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Johannes BRAHMS (1833-1897)
Piano Quintet in f-minor, Op. 34 (1862-1866) [40:24]
Klavierstücke, Op. 76 (1878) [24:27]
Hermès Quartet
Geoffroy Couteau (piano)
rec. 2015/18, Grande Salle of the Arsenal in Metz; Theatre des 4 Saisons, Gradignan, France
LA DOLCE VOLTA LDV61 [64:51]

Geoffroy Couteau is a pianist currently based in Metz who is probably best known to listeners for his recent traversal of the complete piano music of Brahms, also on La Dolce Volta. His next project, an even larger one, is to record all of the Brahms chamber music with piano. The present disc is the first in that series and here he is joined by the estimable Hermès Quartet.

The Piano Quintet dates from the same period as the Cello Sonata No. 1 and the String Sextet No. 2 but is notable for its symphonic breadth and overall conception. Couteau and the Hermès launch things with a fervently played Allegro in which the string playing is beautifully detailed. The slightly Schumannesque Andante movement brings out Couteau’s strong points: delicacy of touch combined with precision of attack. Unfortunately, the crucial Scherzo is a big disappointment as the players take things at far too fast a pace and with more percussiveness than one associates with Brahms. The three-part Finale is much better-after the slightly mysterious opening Couteau does excellent work in the central development section and at the end all involved bring things to a fine conclusion.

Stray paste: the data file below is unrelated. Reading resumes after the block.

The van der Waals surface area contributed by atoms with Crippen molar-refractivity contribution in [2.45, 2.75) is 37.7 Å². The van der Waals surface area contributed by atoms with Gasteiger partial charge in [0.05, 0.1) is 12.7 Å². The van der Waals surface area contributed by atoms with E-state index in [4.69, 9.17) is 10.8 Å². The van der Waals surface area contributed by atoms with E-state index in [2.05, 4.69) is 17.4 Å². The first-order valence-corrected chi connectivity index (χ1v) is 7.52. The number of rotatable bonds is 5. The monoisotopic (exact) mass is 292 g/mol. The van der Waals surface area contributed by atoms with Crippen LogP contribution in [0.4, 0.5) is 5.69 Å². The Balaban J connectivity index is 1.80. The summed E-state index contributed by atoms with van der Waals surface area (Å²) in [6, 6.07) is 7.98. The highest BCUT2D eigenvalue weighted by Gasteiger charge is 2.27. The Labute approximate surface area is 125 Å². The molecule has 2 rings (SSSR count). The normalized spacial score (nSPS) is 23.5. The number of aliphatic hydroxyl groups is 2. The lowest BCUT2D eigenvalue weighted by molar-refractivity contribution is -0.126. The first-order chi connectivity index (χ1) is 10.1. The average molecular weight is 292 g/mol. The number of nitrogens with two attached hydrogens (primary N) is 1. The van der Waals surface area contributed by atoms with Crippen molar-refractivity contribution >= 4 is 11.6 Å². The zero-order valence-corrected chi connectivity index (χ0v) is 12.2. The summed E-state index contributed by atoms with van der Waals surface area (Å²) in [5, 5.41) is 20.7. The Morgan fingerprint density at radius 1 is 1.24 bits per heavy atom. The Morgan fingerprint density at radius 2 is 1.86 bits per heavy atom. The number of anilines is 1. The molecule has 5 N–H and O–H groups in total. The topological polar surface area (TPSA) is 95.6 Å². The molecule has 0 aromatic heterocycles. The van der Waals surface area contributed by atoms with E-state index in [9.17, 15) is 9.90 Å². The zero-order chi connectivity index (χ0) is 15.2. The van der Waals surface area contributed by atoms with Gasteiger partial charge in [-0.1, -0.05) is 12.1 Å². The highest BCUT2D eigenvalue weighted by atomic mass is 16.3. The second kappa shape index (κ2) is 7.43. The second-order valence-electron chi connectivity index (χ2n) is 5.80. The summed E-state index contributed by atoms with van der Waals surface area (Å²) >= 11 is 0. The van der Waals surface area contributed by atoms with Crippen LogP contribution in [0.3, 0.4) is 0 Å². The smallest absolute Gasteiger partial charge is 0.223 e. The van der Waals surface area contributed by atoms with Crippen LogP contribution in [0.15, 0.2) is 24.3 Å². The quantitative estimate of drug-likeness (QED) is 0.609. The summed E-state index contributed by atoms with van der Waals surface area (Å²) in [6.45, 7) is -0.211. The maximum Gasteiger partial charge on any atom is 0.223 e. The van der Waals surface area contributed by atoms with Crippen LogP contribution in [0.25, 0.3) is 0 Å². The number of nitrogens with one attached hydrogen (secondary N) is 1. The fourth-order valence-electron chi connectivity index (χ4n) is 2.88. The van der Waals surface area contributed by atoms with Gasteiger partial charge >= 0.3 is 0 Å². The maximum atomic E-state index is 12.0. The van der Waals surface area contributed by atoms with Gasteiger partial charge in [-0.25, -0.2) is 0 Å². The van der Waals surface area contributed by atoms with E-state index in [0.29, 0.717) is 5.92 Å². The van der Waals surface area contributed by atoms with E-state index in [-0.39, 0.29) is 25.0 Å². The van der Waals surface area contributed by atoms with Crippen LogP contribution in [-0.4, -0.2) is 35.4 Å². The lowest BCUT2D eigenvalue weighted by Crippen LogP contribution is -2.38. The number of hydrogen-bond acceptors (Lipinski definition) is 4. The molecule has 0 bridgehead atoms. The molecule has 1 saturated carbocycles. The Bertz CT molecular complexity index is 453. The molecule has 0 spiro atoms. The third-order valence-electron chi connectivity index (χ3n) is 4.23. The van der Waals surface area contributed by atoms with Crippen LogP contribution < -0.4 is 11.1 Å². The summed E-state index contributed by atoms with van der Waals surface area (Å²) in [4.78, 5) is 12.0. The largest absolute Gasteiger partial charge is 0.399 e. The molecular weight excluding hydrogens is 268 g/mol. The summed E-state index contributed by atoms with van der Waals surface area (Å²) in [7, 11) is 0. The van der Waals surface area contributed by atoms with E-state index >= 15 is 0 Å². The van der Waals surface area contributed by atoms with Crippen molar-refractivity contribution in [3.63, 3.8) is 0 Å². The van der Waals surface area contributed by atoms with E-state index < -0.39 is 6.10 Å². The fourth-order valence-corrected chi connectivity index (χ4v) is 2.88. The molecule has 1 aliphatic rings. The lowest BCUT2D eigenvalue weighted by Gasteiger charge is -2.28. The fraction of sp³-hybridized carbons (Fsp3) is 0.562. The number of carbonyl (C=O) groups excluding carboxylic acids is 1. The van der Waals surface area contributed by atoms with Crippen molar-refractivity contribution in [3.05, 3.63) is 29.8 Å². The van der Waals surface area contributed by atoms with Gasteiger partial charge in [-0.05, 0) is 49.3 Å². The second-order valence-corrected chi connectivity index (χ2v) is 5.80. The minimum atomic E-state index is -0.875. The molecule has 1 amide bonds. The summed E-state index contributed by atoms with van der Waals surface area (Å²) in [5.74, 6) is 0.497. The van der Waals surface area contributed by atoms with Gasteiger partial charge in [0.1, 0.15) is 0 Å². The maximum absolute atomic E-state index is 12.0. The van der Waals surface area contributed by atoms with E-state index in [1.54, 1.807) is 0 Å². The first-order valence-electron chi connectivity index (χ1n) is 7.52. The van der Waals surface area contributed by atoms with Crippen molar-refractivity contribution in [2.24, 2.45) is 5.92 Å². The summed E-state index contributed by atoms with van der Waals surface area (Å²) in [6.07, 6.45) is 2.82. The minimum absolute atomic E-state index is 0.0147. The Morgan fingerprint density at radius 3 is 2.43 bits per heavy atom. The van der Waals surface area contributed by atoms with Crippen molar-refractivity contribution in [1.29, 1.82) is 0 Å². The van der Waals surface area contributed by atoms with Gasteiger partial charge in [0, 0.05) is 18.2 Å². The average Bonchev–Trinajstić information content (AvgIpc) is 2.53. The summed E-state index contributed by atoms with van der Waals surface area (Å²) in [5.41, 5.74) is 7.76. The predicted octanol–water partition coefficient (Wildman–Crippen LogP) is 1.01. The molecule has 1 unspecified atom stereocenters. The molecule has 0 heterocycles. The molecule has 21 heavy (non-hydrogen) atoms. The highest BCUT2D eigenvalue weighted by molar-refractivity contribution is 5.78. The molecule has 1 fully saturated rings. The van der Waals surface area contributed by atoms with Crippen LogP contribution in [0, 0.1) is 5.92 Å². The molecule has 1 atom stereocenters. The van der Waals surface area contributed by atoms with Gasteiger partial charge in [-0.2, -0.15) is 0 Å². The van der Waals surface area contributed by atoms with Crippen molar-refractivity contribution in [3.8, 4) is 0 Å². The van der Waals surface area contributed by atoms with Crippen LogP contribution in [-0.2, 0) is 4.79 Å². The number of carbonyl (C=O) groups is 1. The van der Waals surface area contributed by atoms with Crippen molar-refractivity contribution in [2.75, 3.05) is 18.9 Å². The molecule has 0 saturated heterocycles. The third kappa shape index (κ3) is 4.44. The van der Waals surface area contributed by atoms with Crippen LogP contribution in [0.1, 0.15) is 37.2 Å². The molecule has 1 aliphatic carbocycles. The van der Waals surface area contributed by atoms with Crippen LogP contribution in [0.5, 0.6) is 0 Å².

In his youth Brahms wrote big sonatas and sets of variations for solo piano. Around the time of the composition of the Violin Concerto he began to write sets of small, intimate piano pieces (Op. 76 and 78) and continued the practice in some of his last works (Op. 116-119). Couteau is definitely up to the wide range of emotional response required in performing the eight pieces of Op. 76. From the dreamy F-sharp minor Capriccio to the sturdy A-major Intermezzo (reminiscent of the Piano Concerto No. 2) Couteau ably evokes the unique nature of each piece. Especially noteworthy are his handling of the rhythmic contrasts in the A-flat Intermezzo and the emotional depths of that in B-flat.

The works of Op. 76 seemingly derive from the previously-mentioned set of the complete piano works. The recording here is rather tight and a little harsh but the venue for the Quintet, the Grande Salle of the Arsenal in Metz, serves admirably, especially in bringing out the contrast between piano and strings. The quintet’s Scherzo apart, this is a fine disc and I look forward to further instalments of Couteau’s new series.

William Kreindler



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